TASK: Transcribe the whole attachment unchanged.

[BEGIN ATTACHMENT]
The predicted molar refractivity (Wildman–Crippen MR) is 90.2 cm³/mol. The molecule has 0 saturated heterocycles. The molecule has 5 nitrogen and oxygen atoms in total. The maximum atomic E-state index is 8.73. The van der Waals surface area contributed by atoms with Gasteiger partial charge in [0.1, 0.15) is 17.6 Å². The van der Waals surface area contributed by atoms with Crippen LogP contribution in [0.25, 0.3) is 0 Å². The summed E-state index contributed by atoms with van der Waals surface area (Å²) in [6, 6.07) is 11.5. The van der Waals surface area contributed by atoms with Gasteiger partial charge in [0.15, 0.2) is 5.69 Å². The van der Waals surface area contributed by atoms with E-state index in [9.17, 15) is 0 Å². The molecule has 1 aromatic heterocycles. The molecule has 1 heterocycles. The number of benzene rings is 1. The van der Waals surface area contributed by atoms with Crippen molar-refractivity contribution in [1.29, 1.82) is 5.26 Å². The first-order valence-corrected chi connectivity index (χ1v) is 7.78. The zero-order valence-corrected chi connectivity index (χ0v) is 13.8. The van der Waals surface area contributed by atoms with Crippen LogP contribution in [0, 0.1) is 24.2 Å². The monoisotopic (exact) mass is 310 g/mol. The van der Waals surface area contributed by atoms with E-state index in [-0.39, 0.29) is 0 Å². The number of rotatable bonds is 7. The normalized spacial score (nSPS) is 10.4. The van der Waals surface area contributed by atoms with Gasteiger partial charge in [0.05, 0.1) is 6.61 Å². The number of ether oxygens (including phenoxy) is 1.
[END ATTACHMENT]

The predicted molar refractivity (Wildman–Crippen MR) is 90.2 cm³/mol. The molecule has 0 saturated heterocycles. The molecule has 5 nitrogen and oxygen atoms in total. The maximum atomic E-state index is 8.73. The van der Waals surface area contributed by atoms with Gasteiger partial charge in [0.1, 0.15) is 17.6 Å². The van der Waals surface area contributed by atoms with Crippen LogP contribution in [0.25, 0.3) is 0 Å². The summed E-state index contributed by atoms with van der Waals surface area (Å²) in [6, 6.07) is 11.5. The van der Waals surface area contributed by atoms with Gasteiger partial charge in [0.15, 0.2) is 5.69 Å². The van der Waals surface area contributed by atoms with E-state index in [9.17, 15) is 0 Å². The molecule has 1 aromatic heterocycles. The molecule has 1 heterocycles. The number of benzene rings is 1. The van der Waals surface area contributed by atoms with Crippen molar-refractivity contribution in [1.29, 1.82) is 5.26 Å². The first-order valence-corrected chi connectivity index (χ1v) is 7.78. The zero-order valence-corrected chi connectivity index (χ0v) is 13.8. The van der Waals surface area contributed by atoms with Crippen LogP contribution in [0, 0.1) is 24.2 Å². The monoisotopic (exact) mass is 310 g/mol. The van der Waals surface area contributed by atoms with E-state index in [-0.39, 0.29) is 0 Å². The number of rotatable bonds is 7. The normalized spacial score (nSPS) is 10.4. The van der Waals surface area contributed by atoms with Gasteiger partial charge in [0.05, 0.1) is 6.61 Å². The number of ether oxygens (including phenoxy) is 1.